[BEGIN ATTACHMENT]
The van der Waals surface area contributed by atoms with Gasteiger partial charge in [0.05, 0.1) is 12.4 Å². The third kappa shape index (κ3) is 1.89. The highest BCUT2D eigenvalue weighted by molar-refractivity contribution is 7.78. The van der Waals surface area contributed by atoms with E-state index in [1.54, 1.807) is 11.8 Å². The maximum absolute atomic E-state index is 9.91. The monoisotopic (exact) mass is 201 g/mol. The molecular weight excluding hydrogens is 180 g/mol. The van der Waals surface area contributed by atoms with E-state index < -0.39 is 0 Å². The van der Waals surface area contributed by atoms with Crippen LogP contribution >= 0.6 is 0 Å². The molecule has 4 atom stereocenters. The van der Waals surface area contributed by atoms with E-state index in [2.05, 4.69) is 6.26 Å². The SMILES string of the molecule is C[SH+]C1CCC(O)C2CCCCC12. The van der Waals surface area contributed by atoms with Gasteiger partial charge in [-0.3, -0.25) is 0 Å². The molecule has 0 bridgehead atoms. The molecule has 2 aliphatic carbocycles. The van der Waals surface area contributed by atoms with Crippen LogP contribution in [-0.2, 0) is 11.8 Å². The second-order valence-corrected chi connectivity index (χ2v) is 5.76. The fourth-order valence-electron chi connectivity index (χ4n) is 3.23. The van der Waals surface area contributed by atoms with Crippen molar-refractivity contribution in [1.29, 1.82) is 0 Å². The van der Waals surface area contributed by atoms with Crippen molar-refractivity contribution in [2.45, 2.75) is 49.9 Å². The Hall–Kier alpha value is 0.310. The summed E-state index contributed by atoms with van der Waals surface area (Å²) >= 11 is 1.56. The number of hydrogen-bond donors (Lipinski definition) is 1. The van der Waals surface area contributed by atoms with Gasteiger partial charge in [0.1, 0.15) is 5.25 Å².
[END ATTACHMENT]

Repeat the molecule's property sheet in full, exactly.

The van der Waals surface area contributed by atoms with Gasteiger partial charge in [0.05, 0.1) is 12.4 Å². The third kappa shape index (κ3) is 1.89. The highest BCUT2D eigenvalue weighted by molar-refractivity contribution is 7.78. The van der Waals surface area contributed by atoms with E-state index in [1.54, 1.807) is 11.8 Å². The maximum absolute atomic E-state index is 9.91. The monoisotopic (exact) mass is 201 g/mol. The molecular weight excluding hydrogens is 180 g/mol. The van der Waals surface area contributed by atoms with E-state index < -0.39 is 0 Å². The van der Waals surface area contributed by atoms with Crippen LogP contribution >= 0.6 is 0 Å². The molecule has 4 atom stereocenters. The van der Waals surface area contributed by atoms with E-state index in [2.05, 4.69) is 6.26 Å². The SMILES string of the molecule is C[SH+]C1CCC(O)C2CCCCC12. The van der Waals surface area contributed by atoms with Gasteiger partial charge in [-0.3, -0.25) is 0 Å². The molecule has 0 bridgehead atoms. The molecule has 2 aliphatic carbocycles. The van der Waals surface area contributed by atoms with Crippen LogP contribution in [-0.2, 0) is 11.8 Å². The second-order valence-corrected chi connectivity index (χ2v) is 5.76. The fourth-order valence-electron chi connectivity index (χ4n) is 3.23. The van der Waals surface area contributed by atoms with Crippen molar-refractivity contribution in [1.29, 1.82) is 0 Å². The van der Waals surface area contributed by atoms with Crippen molar-refractivity contribution in [2.45, 2.75) is 49.9 Å². The Hall–Kier alpha value is 0.310. The summed E-state index contributed by atoms with van der Waals surface area (Å²) >= 11 is 1.56. The number of hydrogen-bond donors (Lipinski definition) is 1. The van der Waals surface area contributed by atoms with Gasteiger partial charge in [0.1, 0.15) is 5.25 Å².